Lee Hazlewood's 13 is an excellent -- if uncanny -- addition to his eclectic body of work, a fascinating document for devoted fans and curious newcomers alike.
In September of 1969, on the bloody edge of the Vietnam War, country music legend Merle Haggard released his career-defining single, “Okie from Muskogee”. It was an instant smash, and while Haggard later would later say he was “dumb as a rock” when he wrote it, the song expertly packaged the reactionary stripe of white conservative identity politics that would drive mainstream country and western music for the decades that followed.
“We don’t smoke marijuana in Muskogee," Haggard warbles (from California) about a salt-of-the-Earth Okie over a shuffling snare and jangly guitar. “We don’t take no trips on LSD. We don’t burn our draft cards down on Main Street. We like livin’ right, and bein’ free," he adds.
At the same time, an Okie from Mannford -- about 70 miles northwest of Muskogee -- had an entirely different idea about the counterculture. Meet Lee Hazlewood, grandson of an Oklahoma mule skinner who relocated to Sweden in 1970 to protect his son from the draft. Hazlewood bleats in his deadpan baritone on the 1969 psych-country masterpiece, Cowboy in Sweden: “I received your invitation to the war. I sent it back, so please don’t send no more”.
Exploding Haggard’s model of the milquetoast heartlander, Hazlewood offered listeners something more sonically and politically radical. With his good-humored croak and ear for adventurous pop arrangements, he gleefully remapped genre conventions while always treating them with something that sounded an awful lot like lovingness. It’s a move he updates on his delightfully odd 1971 LP, 13 -- reissued in January by Light in the Attic Records -- which finds Hazlewood sounding like a spirit-wise Route 66 trucker on the set of a chintzy '70s game show: buoyant, smarmy, still, and always radical.
According to the press release announcing the reissue, “13 was never supposed to be a Lee Hazlewood album”. The record was arranged and produced by Larry Marks, a studio employee of Hazlewood’s LHI Records, who gave a batch of songs from Hazlewood’s back catalogue a bright, brassy, and soulful reboot. The label folded and the album was never released until Hazlewood, enjoying considerable success in his new Scandinavian home, wiped Marks’ vocals from the record and punched in his own. Voilà: 13 was born.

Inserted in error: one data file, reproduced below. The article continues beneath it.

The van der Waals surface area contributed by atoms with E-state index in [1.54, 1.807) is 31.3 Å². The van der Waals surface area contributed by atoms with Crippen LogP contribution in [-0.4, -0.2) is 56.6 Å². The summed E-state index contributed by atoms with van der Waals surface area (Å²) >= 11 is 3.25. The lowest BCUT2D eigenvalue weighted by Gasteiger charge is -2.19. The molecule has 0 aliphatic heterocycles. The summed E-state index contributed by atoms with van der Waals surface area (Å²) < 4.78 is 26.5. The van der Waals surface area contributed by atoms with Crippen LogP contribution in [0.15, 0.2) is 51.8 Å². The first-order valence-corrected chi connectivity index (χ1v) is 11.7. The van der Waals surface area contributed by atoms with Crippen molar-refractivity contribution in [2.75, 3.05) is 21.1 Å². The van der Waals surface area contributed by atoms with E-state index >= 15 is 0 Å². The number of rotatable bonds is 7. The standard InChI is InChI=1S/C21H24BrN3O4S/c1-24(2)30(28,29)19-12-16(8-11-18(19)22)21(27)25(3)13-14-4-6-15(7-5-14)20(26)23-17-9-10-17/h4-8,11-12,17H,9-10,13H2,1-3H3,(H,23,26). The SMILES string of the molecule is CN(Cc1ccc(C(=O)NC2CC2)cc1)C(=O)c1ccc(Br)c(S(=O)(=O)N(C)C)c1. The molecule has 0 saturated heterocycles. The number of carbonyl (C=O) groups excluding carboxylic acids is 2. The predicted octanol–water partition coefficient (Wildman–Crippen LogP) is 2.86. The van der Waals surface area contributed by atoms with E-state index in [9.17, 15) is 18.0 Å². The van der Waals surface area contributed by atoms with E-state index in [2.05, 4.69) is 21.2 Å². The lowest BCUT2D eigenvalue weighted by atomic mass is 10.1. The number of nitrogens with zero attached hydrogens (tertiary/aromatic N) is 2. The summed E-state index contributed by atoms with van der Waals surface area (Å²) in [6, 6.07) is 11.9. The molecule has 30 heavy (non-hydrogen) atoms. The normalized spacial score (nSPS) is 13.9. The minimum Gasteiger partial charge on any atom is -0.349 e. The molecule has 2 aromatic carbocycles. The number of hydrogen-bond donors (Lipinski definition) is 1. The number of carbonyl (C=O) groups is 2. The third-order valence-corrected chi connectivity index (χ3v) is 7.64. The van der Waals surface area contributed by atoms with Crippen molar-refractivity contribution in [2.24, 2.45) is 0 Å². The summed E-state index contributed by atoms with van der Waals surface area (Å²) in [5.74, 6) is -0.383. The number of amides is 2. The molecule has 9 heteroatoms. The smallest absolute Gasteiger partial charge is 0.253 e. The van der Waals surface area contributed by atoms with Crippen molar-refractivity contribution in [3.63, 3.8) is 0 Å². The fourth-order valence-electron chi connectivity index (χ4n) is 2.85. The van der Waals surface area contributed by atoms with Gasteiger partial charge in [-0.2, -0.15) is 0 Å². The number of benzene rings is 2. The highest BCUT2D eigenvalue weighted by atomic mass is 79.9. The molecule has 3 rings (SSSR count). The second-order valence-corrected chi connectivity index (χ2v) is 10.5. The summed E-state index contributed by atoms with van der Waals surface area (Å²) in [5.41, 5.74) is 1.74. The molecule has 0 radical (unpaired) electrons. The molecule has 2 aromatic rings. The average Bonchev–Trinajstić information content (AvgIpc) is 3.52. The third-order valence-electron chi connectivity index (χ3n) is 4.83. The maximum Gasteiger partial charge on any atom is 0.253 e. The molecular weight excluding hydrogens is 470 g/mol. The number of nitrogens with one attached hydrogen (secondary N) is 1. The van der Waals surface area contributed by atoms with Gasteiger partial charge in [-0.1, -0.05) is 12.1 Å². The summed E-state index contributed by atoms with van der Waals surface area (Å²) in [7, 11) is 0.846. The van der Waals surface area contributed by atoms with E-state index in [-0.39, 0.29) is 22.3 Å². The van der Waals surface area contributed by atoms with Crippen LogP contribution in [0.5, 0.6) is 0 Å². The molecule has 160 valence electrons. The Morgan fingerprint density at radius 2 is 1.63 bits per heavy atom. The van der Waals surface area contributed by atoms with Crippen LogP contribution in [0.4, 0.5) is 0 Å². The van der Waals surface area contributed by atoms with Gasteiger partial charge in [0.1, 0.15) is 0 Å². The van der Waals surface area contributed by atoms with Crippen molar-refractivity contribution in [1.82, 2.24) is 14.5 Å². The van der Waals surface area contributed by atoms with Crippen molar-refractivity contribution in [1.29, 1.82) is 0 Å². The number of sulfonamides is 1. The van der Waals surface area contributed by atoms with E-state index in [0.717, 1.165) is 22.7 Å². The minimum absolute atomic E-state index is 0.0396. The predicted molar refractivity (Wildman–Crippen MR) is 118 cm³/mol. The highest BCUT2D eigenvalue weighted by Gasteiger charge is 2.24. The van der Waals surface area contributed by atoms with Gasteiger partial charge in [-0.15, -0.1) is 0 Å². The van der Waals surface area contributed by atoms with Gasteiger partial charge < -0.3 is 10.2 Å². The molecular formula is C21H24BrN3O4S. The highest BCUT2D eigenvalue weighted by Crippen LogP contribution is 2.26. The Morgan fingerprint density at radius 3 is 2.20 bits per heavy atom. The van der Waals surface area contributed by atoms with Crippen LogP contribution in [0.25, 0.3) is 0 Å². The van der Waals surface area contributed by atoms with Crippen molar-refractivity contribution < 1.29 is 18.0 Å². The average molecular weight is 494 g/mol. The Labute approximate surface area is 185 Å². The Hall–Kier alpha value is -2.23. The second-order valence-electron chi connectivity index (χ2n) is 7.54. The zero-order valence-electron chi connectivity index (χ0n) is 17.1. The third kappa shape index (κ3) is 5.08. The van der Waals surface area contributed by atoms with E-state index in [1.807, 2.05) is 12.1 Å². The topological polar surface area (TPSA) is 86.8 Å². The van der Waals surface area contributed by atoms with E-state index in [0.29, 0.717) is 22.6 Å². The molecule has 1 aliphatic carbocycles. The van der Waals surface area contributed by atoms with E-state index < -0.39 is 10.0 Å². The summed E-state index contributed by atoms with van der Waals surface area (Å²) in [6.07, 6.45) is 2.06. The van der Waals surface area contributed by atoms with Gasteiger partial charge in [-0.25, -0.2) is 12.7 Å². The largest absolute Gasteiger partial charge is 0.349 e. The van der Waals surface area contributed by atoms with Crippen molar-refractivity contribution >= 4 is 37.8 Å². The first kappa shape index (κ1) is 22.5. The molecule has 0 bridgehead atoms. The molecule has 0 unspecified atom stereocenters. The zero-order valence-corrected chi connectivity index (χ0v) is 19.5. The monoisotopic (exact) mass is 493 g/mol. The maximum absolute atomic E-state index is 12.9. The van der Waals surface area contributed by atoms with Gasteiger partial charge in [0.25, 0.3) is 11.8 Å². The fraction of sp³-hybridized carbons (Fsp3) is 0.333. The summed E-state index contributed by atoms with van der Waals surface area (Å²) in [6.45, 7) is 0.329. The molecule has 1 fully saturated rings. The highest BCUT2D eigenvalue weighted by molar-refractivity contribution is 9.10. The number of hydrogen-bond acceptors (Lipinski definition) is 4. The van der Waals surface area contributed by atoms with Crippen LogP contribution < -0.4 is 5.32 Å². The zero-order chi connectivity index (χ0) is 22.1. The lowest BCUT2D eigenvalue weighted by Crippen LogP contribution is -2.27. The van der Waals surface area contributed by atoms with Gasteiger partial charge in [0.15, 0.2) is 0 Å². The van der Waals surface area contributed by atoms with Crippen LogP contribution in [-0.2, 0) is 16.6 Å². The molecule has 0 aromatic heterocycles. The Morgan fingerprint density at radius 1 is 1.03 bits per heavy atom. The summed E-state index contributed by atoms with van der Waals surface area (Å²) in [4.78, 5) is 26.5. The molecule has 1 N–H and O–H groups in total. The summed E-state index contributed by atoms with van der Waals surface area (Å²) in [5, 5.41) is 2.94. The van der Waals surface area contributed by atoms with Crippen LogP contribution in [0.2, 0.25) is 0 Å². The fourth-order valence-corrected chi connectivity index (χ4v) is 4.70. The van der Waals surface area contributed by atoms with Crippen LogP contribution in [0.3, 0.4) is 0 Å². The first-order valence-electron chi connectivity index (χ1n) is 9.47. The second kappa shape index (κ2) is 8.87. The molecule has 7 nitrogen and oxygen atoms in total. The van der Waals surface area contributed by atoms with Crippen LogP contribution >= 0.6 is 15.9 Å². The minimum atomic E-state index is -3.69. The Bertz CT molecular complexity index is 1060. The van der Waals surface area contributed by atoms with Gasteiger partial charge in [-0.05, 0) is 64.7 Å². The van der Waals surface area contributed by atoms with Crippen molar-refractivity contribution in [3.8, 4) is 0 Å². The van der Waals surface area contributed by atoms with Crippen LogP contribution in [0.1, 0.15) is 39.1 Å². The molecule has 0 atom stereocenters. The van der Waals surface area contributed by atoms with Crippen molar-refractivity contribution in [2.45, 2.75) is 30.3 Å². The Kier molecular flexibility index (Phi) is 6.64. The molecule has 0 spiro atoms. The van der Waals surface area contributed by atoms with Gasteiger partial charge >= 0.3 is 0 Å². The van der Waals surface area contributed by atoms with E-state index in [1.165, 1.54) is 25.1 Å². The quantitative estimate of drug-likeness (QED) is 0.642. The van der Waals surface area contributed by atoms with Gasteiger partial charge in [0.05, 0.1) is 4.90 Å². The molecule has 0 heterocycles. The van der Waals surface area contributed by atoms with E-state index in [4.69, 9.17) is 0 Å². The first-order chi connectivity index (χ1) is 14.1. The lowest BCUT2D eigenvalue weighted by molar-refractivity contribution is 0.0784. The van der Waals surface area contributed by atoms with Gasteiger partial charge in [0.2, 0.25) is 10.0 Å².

The album’s origins might arguably skew toward the dubious side, but its content makes a pretty convincing case for itself. 13 is an excellent -- if uncanny -- addition to Hazlewood’s eclectic body of work, a fascinating document for devoted fans and curious newcomers alike. It’s Lee Hazlewood covering Larry Marks covering Lee Hazlewood, but the source hasn’t degraded from all the pivoting. In fact, the sober yet playful quality of Hazlewood’s vocal delivery takes on a different energy in this new context, giving these 13 songs a manic brightness that’s uniquely propulsive.
“Tulsa Sunday”, one of the brightest in the bunch, holds the singular greatness of Hazlewood’s songwriting and the bliss of Marks’ soul-heavy arrangement in each hand. Here, Hazlewood waxes on the vast open skies of Oklahoma (“Don’t it make you wanna get high?”) while trumpets punch a staccato rhythm around the unhurried drawl of the melody. Other tracks, like the effervescent “Ten or 11 Towns Ago” and the sultry blues of “Rosacoke Street”, hit a similar sweet spot as the two halves of the recording hang together with both breeziness and command.
If there’s a through-line of a problem on 13, it’s that a front-to-back listen can have a bit of a pummeling effect. The album’s runtime is brief, but the production (compelling as it may be) tends to go a long way. Then there is the bizarre choice to leave Larry Marks’ vocals on the closing tracks, like the positively dinky “Drums” and the Cowboy in Sweden classic “Cold Hard Times”. It’s a curtain-raising exit that throws the album’s movement out of whack, but considering Hazlewood’s proud history as a thumb-biting agitator -- the Okie of the opium den, patron saint of draft-dodging cowpokes -- it feels like an appropriate ending to a record that wasn’t supposed to be.